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Medical and Human Rights Experts Discuss Implications of COVID-19 for Immigrants in Detention

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A recording of the call is available here.

Earlier today, medical and human rights experts gathered on a call to discuss the dangers of holding immigrants in detention centers. The threat of the coronavirus pandemic has highlighted the increased health risk that immigrants held in congregate settings face. Despite warnings from public health experts, the Trump administration and governors have failed to act to address the crisis brewing in detention centers nationwide. The continued detention of immigrants during this crisis is irresponsible and puts everyone at risk, and the devastating implications this could have for American communities cannot be overstated.

Dr. Chris Beyrer, Professor of Epidemiology at the Johns Hopkins Bloomberg School of Public Health said:

This is why epidemiologists and public health advocates are so concerned about people in detention and COVID-19: there is a long history of outbreaks in prison and detention facilities. Social distancing is enormously challenging in detention facilities because they are crowded with shared dorm-like living quarters. Poor hygiene is another concern; practicing good hygiene plays a huge role in the reduction of the disease, and it is a real challenge in detention facilities. People often believe that epidemics can be contained in these detention facilities, but roughly 50-50 of staff going in and out of facilities can transmit the diseases. There is no way to protect people inside from the exposure, and the surrounding communities. For all of those reasons, we want to reduce overcrowding and stop detaining people who don’t need to be detained, before we start to see a more extensive spread of this disease.

Dr. Josiah Rich, Professor of Medicine and Epidemiology at Brown University, and whistleblower represented by the Government Accountability Project said:

Social distancing is essential to slow the spread of the coronavirus, but social distancing is not possible in congregate settings like immigration detention facilities. These facilities create enormous public health risks, not only because disease can spread so quickly, but because those who contract COVID-19 that require medical intervention will need to be treated at local hospitals, overwhelming the already-overburdened treatment facilities and increasing the risk of infection to the public at large. Screening, isolating, and quarantining at this stage of the pandemic — ICE’s primary response to date — is not enough, and is frankly too late, to control the spread of COVID-19.

Dr. Ranit Mishori,  Senior Medical Advisor at Physicians for Human Rights, and Professor of Family Medicine at Georgetown University said:

Community-based alternatives to immigration detention are a feasible, practical, and rights-respecting solution. Amid a pandemic, release on parole will save the lives of immigrants, facility staff, their families, and the broader public.  Otherwise, the insistence to hold immigrants in detention makes these facilities ticking time bombs that will only spread the virus farther, both inside and outside of facility walls.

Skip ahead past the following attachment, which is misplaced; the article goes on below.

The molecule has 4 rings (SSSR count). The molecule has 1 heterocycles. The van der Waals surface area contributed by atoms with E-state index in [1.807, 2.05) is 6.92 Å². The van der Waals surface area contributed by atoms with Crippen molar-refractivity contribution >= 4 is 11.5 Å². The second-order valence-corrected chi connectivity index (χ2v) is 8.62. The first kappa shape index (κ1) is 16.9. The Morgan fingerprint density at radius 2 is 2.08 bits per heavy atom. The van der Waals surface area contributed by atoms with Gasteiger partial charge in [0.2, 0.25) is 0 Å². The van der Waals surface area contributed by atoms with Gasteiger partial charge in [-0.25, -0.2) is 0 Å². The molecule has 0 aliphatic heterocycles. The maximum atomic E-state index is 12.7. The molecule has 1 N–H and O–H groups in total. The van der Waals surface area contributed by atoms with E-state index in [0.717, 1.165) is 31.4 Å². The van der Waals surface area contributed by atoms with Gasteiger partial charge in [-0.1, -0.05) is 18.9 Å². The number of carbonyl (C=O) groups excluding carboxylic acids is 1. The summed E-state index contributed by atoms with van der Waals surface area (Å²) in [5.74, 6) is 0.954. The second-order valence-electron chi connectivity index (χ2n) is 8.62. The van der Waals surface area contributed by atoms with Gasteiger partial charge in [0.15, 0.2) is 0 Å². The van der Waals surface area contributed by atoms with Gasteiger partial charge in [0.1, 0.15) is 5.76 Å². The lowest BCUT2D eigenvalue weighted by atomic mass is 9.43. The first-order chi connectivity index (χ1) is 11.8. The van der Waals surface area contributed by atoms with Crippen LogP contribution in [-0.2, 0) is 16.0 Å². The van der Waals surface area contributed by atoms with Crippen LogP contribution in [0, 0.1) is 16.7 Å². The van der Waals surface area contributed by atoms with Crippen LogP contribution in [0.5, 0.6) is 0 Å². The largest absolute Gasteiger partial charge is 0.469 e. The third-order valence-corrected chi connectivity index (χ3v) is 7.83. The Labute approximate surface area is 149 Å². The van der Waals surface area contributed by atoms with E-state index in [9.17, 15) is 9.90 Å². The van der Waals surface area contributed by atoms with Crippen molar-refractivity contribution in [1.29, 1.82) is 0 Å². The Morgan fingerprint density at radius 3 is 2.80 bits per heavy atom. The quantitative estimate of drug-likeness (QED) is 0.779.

Silky Shah, Executive Director at Detention Watch Network said:

The continued incarceration of people during this time is only going to exacerbate the impact of the virus. And by holding people in ICE detention specifically and subjecting them to an environment in which infectious diseases are known to thrive, this administration is prioritizing their anti-immigrant agenda over the wellbeing and survival of those in its custody in addition to those working at detention centers and jails across the country. This puts us all at risk.

Mr. Alfred Aboya, International Basketball Coach (NBA G-League), Former Basketball Player (UCLA) and Ambassador for #AdvocateForDetainees, A Project of the Cameroon American Council said:

The NBA basketball season is now suspended due to COVID19, and as a professional in the NBA’s G-League, I now have more time to #AdvocateForDetainees. Detainees like my fellow Cameroonian currently detained in California, Elvira. She is a 26 year old young mom who fled 5 armed conflicts in Cameroon. She trekked 8 Latin American countries to the US Mexico Border, only to face detention and deportation. Elvira was hoping to find asylum here, instead she has been detained since 2017. While in detention she contracted Hepatitis A. Elvira is also asthmatic, has high blood pressure and per CDC’s guidelines she is at high risk for COVID-19. That’s why I join the Cameroon American Council’s #AdvocateForDetainees, to lift our petition for Elvira’s immediate release. Elvira’s story is not the only case I am worried about—100+ Cameroonian women detained in Texas protested about medical negligence. So did 40+ Cameroonian men who went on hunger strike in Louisiana. I call on everybody to please join me and ask for the immediate release of Elvira and other immigrant detainees. We need action.

Eleanor Acer, Senior Director for Refugee Protection, Human Rights First said:

The Department of Homeland Security and ICE have been repeatedly warned of the dangers of a failure to release immigrants and asylum seekers from detention facilities. This failure to act is a recipe for disaster, and if steps are not taken immediately many more asylum seekers, immigrants, and the communities surrounding these facilities will suffer. DHS and ICE cannot escape responsibility by continuing to point to CDC guidance.  State governors must press for ICE releases to protect their communities from the health impacts of ICE’s failure to act.